Invasion status and potential management options for the invasive tree species maesopsis eminii in amani nature forest reserve, Tanzania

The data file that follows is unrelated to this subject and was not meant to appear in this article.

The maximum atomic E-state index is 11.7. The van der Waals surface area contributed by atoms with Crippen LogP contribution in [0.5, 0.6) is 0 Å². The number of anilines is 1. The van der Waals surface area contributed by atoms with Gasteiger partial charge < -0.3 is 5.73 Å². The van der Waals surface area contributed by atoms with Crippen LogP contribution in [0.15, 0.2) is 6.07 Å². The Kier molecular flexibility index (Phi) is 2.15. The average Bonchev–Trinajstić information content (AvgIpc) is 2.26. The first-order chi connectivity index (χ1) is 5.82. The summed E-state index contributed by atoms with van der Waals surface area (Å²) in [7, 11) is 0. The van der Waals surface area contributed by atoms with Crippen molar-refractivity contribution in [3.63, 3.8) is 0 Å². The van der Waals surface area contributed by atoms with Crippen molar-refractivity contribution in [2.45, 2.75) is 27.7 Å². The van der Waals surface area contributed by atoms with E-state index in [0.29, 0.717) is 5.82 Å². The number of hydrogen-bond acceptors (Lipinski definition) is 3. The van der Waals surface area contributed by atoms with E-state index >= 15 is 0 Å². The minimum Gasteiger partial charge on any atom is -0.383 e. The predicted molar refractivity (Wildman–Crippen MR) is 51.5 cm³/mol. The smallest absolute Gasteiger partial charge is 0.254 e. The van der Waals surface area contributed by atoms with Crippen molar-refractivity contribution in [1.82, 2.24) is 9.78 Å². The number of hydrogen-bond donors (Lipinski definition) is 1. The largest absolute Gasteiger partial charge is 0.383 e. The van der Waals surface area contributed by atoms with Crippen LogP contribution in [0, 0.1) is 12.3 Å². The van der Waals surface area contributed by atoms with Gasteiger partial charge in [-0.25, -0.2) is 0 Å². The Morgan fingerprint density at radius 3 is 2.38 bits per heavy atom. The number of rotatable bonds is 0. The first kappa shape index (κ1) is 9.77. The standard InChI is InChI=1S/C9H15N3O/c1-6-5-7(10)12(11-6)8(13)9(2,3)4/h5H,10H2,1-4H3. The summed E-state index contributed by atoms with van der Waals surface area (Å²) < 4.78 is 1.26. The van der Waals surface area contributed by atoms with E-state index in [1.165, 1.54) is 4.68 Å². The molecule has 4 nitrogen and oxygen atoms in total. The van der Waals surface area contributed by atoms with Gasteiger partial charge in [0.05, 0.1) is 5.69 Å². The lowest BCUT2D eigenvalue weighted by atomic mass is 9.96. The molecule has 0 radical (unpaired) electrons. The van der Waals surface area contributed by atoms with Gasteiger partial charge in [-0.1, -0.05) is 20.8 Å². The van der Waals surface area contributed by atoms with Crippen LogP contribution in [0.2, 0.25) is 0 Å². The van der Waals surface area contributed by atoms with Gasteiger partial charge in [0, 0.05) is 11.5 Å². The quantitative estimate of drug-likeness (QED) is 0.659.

Invasion of Maesopsis eminii in Amani Nature Forest Reserve was considered an ecological disaster in the 1980s. After more than 50 years have elapsed since its introduction, there is little information available on its invasion progress, germination and earlier growth behavior. The present study resurveyed 60 (20 m × 50 m) sample plots previously surveyed in 1998 and collected remote sensing data for 1997 and 2018. The effect of four shade levels (0%, 50%, 65% and 85%) on seed germination and early growth of M. eminii seeds were studies. Also information on the distribution of M. eminii species in household farms were gathered through interviews and observation. Out of 30 control plots, M. eminii had invaded seven new sample plots (23%) which were not invaded in 1998. Change detection analysis indicated 1108 ha of non-forest vegetation had regrown into forest over the last 20 years, particularly in the south - western region of the reserve. The study found that the average germination rate across the four different shade levels differed signiﬁcantly during the dry season (F (3,12) = 48.74, P < 0.001) but not during wet season (F (3,12) = 3.49, P = 0.051). During the dry season, leaf chlorophyll contents were three times higher at 65% and 85% shade than at 0% shade level. Also this study found that 58% of household farms had M eminii. There was significant negative association (ρ = -0.49, P = <0.001) between population size of M. eminii in household farms and the distance from the forest reserve boundary. Majority of respondents (68%) demonstrated good understanding of M. eminii while it was further found positive correlation between respondents‟ age and knowledge on M. eminii invasion. (ρ = 0.49, P = <0.001). The study concludes that there is 4% increase in spatial distribution of M. eminii between 1998 and 2018, with higher M. eminii density in invaded plots than control plots. Based on this study, it is recommended that potential management options to take into account light and water availability regimes to predict susceptible forest niches and prevent further spread of Maesopsis eminii.